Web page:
parser q = new_parser( (struct parser){ .test = parse_sequence, .a = a } );
  parser r = new_parser( (struct parser){ .test = parse_alternate, .a = q, .b = succeeds() } );
  q->b = r;
  return r;
}
parser some( parser a ){
  parser q = new_parser( (struct parser){ .test = parse_sequence, .a = a } );
  parser r = new_parser( (struct parser){ .test = parse_alternate, .a = q, .b = succeeds() } );
  q->b = r;
  return q;
}

parser char_class( char *str ){
  return  *str  ?  alternate( term( *str ), char_class( str + 1 ) )  :  fails();
}
parser string( char *str ){
  return  *str  ?  sequence( term( *str ), string( str + 1 ) )  :  succeeds();
}


void print_results( result res ){
  if(  res  )  printf( "%d ", res->length_matched ),
                 print_results( res->next );
}

void test( parser p, char *str ){
  printf( "%s:", str );
  fflush(0);
  result r = parse( p, str );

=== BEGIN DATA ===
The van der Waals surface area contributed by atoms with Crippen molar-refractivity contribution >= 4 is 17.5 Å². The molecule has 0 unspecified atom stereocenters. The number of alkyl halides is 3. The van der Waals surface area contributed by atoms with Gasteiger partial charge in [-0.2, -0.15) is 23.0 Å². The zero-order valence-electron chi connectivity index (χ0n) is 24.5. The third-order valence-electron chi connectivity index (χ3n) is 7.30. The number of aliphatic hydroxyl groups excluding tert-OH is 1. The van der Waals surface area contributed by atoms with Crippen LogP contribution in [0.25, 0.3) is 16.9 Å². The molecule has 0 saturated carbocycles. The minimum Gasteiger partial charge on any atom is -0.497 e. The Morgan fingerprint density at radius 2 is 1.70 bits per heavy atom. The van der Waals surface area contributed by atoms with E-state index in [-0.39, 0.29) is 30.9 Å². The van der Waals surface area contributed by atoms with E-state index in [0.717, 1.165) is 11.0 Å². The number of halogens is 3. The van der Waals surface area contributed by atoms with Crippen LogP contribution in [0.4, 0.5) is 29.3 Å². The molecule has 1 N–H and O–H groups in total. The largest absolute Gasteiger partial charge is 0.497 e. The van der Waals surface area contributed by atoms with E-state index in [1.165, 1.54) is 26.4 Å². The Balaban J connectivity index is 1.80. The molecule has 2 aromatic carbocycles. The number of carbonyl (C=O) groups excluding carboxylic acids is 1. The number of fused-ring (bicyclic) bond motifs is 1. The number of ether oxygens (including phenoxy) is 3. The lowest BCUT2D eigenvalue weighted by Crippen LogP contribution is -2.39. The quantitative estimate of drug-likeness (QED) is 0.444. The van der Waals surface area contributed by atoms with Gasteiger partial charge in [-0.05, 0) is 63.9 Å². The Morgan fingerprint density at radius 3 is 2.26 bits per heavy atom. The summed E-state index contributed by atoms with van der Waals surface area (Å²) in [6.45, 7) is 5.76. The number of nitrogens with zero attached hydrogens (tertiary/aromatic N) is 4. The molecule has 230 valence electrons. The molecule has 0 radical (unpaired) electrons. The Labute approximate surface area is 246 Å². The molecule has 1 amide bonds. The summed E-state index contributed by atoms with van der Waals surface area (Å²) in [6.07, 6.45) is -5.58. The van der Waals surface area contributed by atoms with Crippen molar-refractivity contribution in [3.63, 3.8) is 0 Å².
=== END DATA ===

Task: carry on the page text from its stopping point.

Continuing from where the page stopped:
print_results( r );
  printf( "\n" );
}

void cases( void (*test)( parser p, char *str ) ){
  parser p = string("hello");
  test( p, "hello" );
  test( p, "hell" );
  test( p, "hello w" );
  test( p, "xxxxx" );

  parser q = many( term( 'x' ) );
  test( q, "xy" );
  test( q, "xx" );
  test( q, "xxxy" );
  test( q, "xxxxy" );
  test( q, "xxxxx" );

  parser r = sequence( many( term( 'x' ) ), string( "xy" ) );
  test( r, "xy" );
  test( r, "xx" );
  test( r, "xxxy" );
  test( r, "xxxxy" );
  test( r, "xxxxx" );
}

int main(){
  cases( test );
  return 0;
}

Output:

$ ./pc3
hello:5 
hell:
hello w:5 
xxxxx:
xy:1 0 
xx:2 1 0 
xxxy:3 2 1 0 
xxxxy:4 3 2 1 0 
xxxxx:5 4 3 2 1 0 
xy:2 
xx:
xxxy:4 
xxxxy:5 
xxxxx: